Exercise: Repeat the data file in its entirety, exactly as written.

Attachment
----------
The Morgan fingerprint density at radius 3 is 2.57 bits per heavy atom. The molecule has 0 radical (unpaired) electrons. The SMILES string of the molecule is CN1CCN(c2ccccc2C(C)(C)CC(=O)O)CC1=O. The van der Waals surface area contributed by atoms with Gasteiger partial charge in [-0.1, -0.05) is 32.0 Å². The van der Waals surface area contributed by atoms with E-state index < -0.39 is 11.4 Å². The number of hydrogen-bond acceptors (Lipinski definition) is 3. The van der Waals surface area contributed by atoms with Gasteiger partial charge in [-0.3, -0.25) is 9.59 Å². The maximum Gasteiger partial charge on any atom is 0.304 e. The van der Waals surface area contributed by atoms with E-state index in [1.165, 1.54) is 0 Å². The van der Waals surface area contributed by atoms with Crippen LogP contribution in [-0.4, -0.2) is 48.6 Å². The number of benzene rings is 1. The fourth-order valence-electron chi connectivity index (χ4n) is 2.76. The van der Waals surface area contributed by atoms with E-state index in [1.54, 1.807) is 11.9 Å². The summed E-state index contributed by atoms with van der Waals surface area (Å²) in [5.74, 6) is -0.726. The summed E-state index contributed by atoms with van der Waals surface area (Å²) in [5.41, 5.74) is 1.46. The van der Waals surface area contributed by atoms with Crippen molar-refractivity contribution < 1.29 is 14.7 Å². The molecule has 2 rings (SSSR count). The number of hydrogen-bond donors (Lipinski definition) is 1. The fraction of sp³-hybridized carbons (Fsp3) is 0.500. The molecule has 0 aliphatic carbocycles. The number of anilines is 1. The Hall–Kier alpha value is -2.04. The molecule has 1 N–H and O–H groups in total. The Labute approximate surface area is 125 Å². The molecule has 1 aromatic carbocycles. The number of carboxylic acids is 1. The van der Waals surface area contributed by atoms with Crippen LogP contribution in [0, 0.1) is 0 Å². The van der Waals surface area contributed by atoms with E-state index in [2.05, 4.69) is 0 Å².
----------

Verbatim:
The Morgan fingerprint density at radius 3 is 2.57 bits per heavy atom. The molecule has 0 radical (unpaired) electrons. The SMILES string of the molecule is CN1CCN(c2ccccc2C(C)(C)CC(=O)O)CC1=O. The van der Waals surface area contributed by atoms with Gasteiger partial charge in [-0.1, -0.05) is 32.0 Å². The van der Waals surface area contributed by atoms with E-state index < -0.39 is 11.4 Å². The number of hydrogen-bond acceptors (Lipinski definition) is 3. The van der Waals surface area contributed by atoms with Gasteiger partial charge in [-0.3, -0.25) is 9.59 Å². The maximum Gasteiger partial charge on any atom is 0.304 e. The van der Waals surface area contributed by atoms with E-state index in [1.165, 1.54) is 0 Å². The van der Waals surface area contributed by atoms with Crippen LogP contribution in [-0.4, -0.2) is 48.6 Å². The number of benzene rings is 1. The fourth-order valence-electron chi connectivity index (χ4n) is 2.76. The van der Waals surface area contributed by atoms with E-state index in [1.54, 1.807) is 11.9 Å². The summed E-state index contributed by atoms with van der Waals surface area (Å²) in [5.74, 6) is -0.726. The summed E-state index contributed by atoms with van der Waals surface area (Å²) in [5.41, 5.74) is 1.46. The van der Waals surface area contributed by atoms with Crippen molar-refractivity contribution < 1.29 is 14.7 Å². The molecule has 2 rings (SSSR count). The number of hydrogen-bond donors (Lipinski definition) is 1. The fraction of sp³-hybridized carbons (Fsp3) is 0.500. The molecule has 0 aliphatic carbocycles. The number of anilines is 1. The Hall–Kier alpha value is -2.04. The molecule has 1 N–H and O–H groups in total. The Labute approximate surface area is 125 Å². The molecule has 1 aromatic carbocycles. The number of carboxylic acids is 1. The van der Waals surface area contributed by atoms with Crippen LogP contribution in [0, 0.1) is 0 Å². The van der Waals surface area contributed by atoms with E-state index in [2.05, 4.69) is 0 Å².